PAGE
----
Also, if I'm given multi-step directions, I am not likely to remember all of the steps.
    I probably have a little ADD, too.
    As one of the many learning differences I have, this one probably affects me the most. It's very likely that I also have CAPD. Phonics still doesn't make much sense to me. It was worse when I was younger and couldn't understand most of what was said to me, but even today I've still had to ask people to repeat themselves 2 or even 3 times before I can turn the sounds into meaning.

  4. #34
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    I think I have mild dyslexia. And I'm impatient with reading, in general (though not with writing). I find it easier to follow things through discussion and learn through picking at others' brains.

  5. #35
    mod love baby... Lady_X's Avatar
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    my dad said his was called classic dyslexia. i have no idea what that is. i think he made it up...does anyone know?

    eta: never mind i just googled it. it's real.
    There can’t be any large-scale revolution until there’s a personal revolution, on an individual level. It’s got to happen inside first.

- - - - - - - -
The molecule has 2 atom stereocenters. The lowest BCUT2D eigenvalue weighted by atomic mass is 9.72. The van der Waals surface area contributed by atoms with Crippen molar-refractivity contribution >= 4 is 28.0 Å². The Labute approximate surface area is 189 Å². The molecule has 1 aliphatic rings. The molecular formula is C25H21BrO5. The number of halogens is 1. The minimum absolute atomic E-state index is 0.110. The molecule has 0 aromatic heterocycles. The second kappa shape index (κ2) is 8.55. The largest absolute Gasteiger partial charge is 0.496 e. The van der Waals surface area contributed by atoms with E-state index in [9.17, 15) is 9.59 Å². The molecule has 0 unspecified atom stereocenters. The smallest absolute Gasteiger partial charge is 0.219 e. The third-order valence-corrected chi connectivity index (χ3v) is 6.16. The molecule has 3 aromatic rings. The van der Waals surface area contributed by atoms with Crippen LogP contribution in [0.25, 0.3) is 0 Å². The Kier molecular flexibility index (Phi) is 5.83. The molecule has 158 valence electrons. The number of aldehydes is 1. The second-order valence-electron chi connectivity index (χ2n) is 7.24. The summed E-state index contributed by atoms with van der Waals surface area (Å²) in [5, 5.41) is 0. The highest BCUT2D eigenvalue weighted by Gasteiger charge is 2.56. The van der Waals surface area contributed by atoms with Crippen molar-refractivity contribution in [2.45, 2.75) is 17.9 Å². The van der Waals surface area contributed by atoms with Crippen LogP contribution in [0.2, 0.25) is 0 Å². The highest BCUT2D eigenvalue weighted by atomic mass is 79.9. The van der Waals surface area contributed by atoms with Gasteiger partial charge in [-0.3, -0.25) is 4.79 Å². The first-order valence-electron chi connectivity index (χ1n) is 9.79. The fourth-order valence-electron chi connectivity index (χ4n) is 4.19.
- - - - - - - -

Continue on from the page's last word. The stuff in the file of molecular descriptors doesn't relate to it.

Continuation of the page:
-Jim Morrison

  6. #36
    a scream in a vortex nanook's Avatar
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    i frequently ask people with dialect or bad language to repeat themselves. those idiots will usually repeat the words with the exact same dialect, same mumbling, same volume. the only add a little bit of anger. when i ask for the third or forth time, they are as angry as i am.

    its a very minor problem for me, as it only affects people who cant talk like human beings. but i assume that it always takes me more concentration to understand people, than it takes most people. thats why i like to block the meaning of words out, a soon as i am not interested in a group discussion i a bar or something.

  7. #37
    loopy Ulaes's Avatar
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    what about people who are almost exclusively visual thinkers?